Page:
I've been trading with IG and Saxon.  I use IG for Day Trading as the platform is quicker and easier to use, but:

This week with IG I made a 30% gain with Geovax.  It was up 70% but when it pulled back i got out.  I made 290£ on it.  But even though I've been trading for almost 3 years (18 months really) I didn't realise there were costs associated with Day Trading US shares in the UK.  I've been Swing Trading for 12 months.  I started Day Trading shares this week.  Imagine how dumb and embarrased I was when I noticed that I lost the 290 profit from last week as I was placing so many in and out trades.  There is a Currency Conversion cost and a 0.5% Spread in Share dealing!  I thought it was FREE :D



But here is my greatest learned experience.  Stay Away from Illiquid Stocks if you want to Day Trade.



I am around 80% correct on my Stock selection.  All of them have gone in a big way, but my timing is Way Off.  I've been holding some stocks for 6 months.  The frustration has ruined me, not to mention the Daily activity I've missed out on as my Capital was tied up.

These days i flick thru the Timeframes.  All of them.  When I see an opportunity to get in, first i need to decide how long I'm going to hold the position.  Am I going to Swing OR Intraday.   Knowing this is essential.  I use MACD, RSI, EMA and VWAP, Pivot Points, then place based upon S/R lines.

I'm usless at studying Fundamentals, know nothing abuot how the market moves really and choose my stocks based upon tomorrows news not todays.  Basically I Specualte, which I guess is what it's all about.  What will be Big Tomorrow.  But Swing Trading is making me get in far too early and i still have a bad habit of buying at the Top.

Though i may be correct in my stock picks almost 100% of the time where I Buy In is wrong.  So up and down I got for weeks waiting to even Break Even again.  I've done this so many times too where i get back out at my In price only for it to Break Out lol.

So as I continue learning my New Improved Strategy is this:

Whatever i think is going to happen, do the opposite.  We'll see wha thte rest of this week brings.  :D

 

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hello . I am  very new here. started 2 weeks a go trading CFDs. and stop trading uk stock after my first week . as it made no sense  due to very high in commission ... for example    I buy Aviva   .... 10,000    AND I was out £80  AND my position was FEW   %  BILLOW the market price  then price went up by (1.8 pence)  I made less than £70 ..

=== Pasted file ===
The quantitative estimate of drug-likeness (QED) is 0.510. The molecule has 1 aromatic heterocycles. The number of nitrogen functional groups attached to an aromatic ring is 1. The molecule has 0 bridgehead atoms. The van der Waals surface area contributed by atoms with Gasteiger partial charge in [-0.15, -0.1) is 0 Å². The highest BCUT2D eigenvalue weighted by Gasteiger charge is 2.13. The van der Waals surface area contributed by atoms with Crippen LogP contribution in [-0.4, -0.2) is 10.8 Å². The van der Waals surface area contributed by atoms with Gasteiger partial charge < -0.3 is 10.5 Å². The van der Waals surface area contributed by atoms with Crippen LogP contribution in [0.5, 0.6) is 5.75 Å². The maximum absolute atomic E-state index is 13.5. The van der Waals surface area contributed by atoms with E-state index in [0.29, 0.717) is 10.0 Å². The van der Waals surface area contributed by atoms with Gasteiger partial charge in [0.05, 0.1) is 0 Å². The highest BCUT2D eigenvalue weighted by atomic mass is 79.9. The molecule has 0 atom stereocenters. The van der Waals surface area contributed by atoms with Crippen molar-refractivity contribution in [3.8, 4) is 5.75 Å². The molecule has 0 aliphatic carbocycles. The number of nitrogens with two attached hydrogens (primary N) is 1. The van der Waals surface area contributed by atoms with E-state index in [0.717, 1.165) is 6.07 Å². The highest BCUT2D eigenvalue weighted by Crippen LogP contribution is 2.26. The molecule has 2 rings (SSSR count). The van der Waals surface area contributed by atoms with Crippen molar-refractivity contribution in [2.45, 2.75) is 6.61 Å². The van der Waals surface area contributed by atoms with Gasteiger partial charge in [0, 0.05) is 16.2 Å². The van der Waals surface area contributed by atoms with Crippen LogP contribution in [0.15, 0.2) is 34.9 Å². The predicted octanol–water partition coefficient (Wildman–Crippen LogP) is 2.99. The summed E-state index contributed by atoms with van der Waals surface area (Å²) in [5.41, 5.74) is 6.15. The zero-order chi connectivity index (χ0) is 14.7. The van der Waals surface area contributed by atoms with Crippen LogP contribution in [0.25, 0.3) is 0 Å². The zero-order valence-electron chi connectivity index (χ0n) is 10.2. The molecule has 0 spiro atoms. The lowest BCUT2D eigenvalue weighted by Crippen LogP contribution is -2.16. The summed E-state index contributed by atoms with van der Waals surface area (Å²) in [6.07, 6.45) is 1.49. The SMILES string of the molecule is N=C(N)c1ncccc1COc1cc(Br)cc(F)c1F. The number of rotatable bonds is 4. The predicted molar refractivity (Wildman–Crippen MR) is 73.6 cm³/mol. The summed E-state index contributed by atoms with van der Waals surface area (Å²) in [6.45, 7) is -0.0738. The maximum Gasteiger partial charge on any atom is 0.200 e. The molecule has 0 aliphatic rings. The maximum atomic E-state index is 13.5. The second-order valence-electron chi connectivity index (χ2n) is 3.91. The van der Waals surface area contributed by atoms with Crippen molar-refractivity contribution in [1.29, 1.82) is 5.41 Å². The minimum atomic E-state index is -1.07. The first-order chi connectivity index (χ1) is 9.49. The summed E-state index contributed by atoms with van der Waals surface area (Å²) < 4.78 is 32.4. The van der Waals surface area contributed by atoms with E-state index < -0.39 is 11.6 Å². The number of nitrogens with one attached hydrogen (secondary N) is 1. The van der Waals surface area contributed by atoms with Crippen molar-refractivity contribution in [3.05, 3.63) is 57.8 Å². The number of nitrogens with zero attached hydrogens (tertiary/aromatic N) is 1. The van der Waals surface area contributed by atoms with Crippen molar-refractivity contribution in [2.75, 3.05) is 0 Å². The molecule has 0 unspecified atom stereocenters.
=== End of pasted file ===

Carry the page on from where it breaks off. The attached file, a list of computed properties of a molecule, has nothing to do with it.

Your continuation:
I  now found out if, I trade USA stock with my own cash ( share dealing)...  is 0  commission ?? even if I day trade with it ( NOT CONSIDERING EXCHANG RATE )  as its  very small 

 trade  CFDs... USA stock   $30 per trade /  10 TRADES A DAY  AVERAGE $100  PER POINT    .....OVER 50% go as commission considering some RED trades as well ......   

DO you have any advice on how to reduce the commission  ????   

thank you .

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  • 1 month later...

Thank you DavyJones for this nice and objective post. I did FOREX trading 10 years ago, had no idea what I was doing, and lost money. Now I am returning and want to day/swing trade. Your post has a lot of things that resonate with me.

It has been over 12 months since your post, I wonder how you are going with it? Would you like to share some of your thoughts?

I am also looking for a day/swing trade community that trade in the Australian timeframe. Any suggestions?

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On 17/07/2020 at 06:55, DavyJones said:

I thought i summarize my experience so far day trading in case any newer folks are interested 

Day trading is much harder than swing trading and especially at those lower time frames. 

From 100+ day trades so far I am certainly no expert and I like being honest, I am on average losing  but I learnt a lot. My thoughts so far are:

1. Forget 95% of youtube,  it's full of turds just trying to market courses, **** out their channel. Same with forums, no matter what topic it is (fitness, languages), a lot of people lie their asses off and pretend they are experts but in fact know jackshit about it. Even the supposedly guru's are full of sh@t. For example the guy who wrote that best seller "Trading for a living", Dr Elder. He came up with his own "impulse system" and brags about it. It just  MACD and Moving average, nothing more . Aslo on their own private forum (which I was on for $60 a month) the group consistently underperform the S&P and even their best Gold start traders barely out perform it. Everytime you asked a question you got told, "buy this extra course for $100's  Its the same with Anton Kreil, $15k for a course? I have no idea if he is good or not but its seems to me that it's the easiest thing in the world to prove your validity. Publish your trading accounts, get them audited by an auditor, show tax statements, do live streaming etc If I was building a business as a trainer that's what I would do.